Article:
It is, as Karen puts it, their “new normal.” This existence in Mobile began when Jon returned as a National Guardsman from Iraq in 2005, and it’s not going away. Jon suffered a traumatic brain injury and post-traumatic stress disorder from a roadside bomb that threw him against a concrete wall, Karen said.
Karen is Jon’s constant caregiver. He no longer drives, will never work again, can’t handle finances, and doesn’t do car rides or crowds well.
When Jon’s TBI causes memory loss, his PTSD often kicks into high gear. It’s a cruel cycle.
“He doesn’t mean to, but a lot of times if he gets upset or aggravated because he’s in a situation that makes him uncomfortable, I catch the brunt of it,” Karen said. “He’ll usually fuss and holler at me. It’s just the stress of it all. Unless you live with someone who has traumatic brain injury, it’s difficult to understand the impact of it.”
Life for returning veterans can affect Alabama communities in ways many people may not notice. The Mobile/Pensacola area, where Karen lives, has produced one of the country’s largest deployments of reserves and National Guardsmen.
“In a few years, it’s going to be a huge factor in this area,” Karen said. “They can’t keep jobs. I know some people who have had four, five or six jobs since they’ve been back because they can’t function with people or can’t remember what they did. A lot of them have GI bills. But if you have cognitive learning disabilities, the GI bill doesn’t do any good.”
Soldiers without a military base to rely upon get returned to communities and become dependent on an overwhelmed Department of Veterans Affairs, she said.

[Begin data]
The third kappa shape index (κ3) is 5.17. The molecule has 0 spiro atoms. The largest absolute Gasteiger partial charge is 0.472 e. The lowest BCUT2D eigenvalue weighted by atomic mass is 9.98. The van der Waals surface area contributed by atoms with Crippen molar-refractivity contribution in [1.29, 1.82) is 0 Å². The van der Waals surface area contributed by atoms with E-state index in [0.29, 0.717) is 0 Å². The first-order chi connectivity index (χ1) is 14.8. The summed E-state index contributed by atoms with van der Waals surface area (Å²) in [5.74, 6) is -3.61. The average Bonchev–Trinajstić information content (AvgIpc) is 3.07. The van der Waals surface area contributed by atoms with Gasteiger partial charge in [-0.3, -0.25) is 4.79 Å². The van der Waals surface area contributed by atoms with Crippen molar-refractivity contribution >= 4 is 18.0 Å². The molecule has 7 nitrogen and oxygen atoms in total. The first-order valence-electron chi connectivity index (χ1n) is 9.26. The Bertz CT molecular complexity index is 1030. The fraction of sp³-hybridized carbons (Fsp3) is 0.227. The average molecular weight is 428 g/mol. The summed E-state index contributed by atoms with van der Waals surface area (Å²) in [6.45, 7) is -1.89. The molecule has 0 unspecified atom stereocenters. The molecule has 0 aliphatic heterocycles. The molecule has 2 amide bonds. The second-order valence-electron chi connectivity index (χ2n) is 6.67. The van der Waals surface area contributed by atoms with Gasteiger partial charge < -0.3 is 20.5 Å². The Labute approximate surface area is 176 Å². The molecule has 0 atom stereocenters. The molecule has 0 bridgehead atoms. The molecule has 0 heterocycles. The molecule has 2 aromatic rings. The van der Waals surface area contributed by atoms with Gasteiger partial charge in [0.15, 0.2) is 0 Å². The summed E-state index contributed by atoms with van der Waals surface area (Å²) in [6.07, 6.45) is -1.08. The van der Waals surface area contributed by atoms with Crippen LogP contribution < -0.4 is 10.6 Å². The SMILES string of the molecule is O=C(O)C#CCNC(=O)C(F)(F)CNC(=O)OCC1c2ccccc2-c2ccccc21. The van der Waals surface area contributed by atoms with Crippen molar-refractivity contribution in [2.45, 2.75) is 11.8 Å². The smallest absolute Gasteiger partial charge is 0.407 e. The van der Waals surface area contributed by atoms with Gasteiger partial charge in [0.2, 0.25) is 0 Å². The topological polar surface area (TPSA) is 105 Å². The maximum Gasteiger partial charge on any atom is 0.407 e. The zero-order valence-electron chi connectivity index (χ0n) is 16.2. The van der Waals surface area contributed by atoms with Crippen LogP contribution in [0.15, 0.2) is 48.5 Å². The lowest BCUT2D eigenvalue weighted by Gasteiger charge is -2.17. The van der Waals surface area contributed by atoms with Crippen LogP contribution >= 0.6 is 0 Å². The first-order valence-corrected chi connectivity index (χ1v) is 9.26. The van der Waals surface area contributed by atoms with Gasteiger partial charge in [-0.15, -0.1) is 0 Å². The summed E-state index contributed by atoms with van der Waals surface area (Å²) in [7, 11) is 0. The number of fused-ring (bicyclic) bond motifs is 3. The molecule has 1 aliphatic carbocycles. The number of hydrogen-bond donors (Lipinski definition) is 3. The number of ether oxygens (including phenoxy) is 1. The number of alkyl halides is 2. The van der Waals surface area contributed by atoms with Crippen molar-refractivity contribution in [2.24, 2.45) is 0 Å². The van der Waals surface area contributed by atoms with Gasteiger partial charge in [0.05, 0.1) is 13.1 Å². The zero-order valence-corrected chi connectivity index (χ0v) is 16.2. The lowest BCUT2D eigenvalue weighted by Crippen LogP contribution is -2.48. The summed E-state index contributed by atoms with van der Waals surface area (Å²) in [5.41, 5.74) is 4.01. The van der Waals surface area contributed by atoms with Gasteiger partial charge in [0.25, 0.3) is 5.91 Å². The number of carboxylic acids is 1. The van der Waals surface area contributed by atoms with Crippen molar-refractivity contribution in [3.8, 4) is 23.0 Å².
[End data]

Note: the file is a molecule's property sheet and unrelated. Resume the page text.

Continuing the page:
“Even though TBI is the signature issue of these wars, they weren’t prepared for this when guys started coming home,” Karen said. “If you came back with an open-head injury from TBI or lost a limb or hearing or vision, then you do rehab. But the majority of these guys don’t have an open-head injury.”
“VA has yet to understand the impact on their daily lives. They only see them for maybe 30 minutes. They don’t see them not remembering to take their medication, or not being able to navigate where they’ve been for 20 years.”
Jon sees a VA doctor every four months. Karen said that’s not enough and they struggle to get claims approved based on notes doctors put into the VA system.
“You seek a claim but only see the doctor one or two times, and the people in the benefits office say there’s not enough information yet to determine the issue,” Karen said. “You have to spend another six to eight months being seen to have enough information in order to file your claim.”
Jon’s primary care and mental health doctors are in Mobile. But three or four times a month, Karen must drive Jon about 200 miles round-trip to Biloxi or Pensacola for other appointments, including most emergency visits.
“VA will on occasion allow you to go to a civilian ER, but when you go there, you never know if VA will pay for it,” Karen said. “Jon doesn’t do well in a vehicle. It’s extremely stressful sometimes just to make a doctor’s appointment.”
The mother of five grown children, Karen accepts her new life, “but as a human you can only take so much.” She is grateful for a VA program in which a staff member visits every three months to check on her and offer some free time.
“I don’t want to say it gets easier. I guess you just adjust,” Karen said. “Jon’s a trooper and goes where he needs to go. Sometimes it’s rough after it’s all over with. But we have to keep trying.”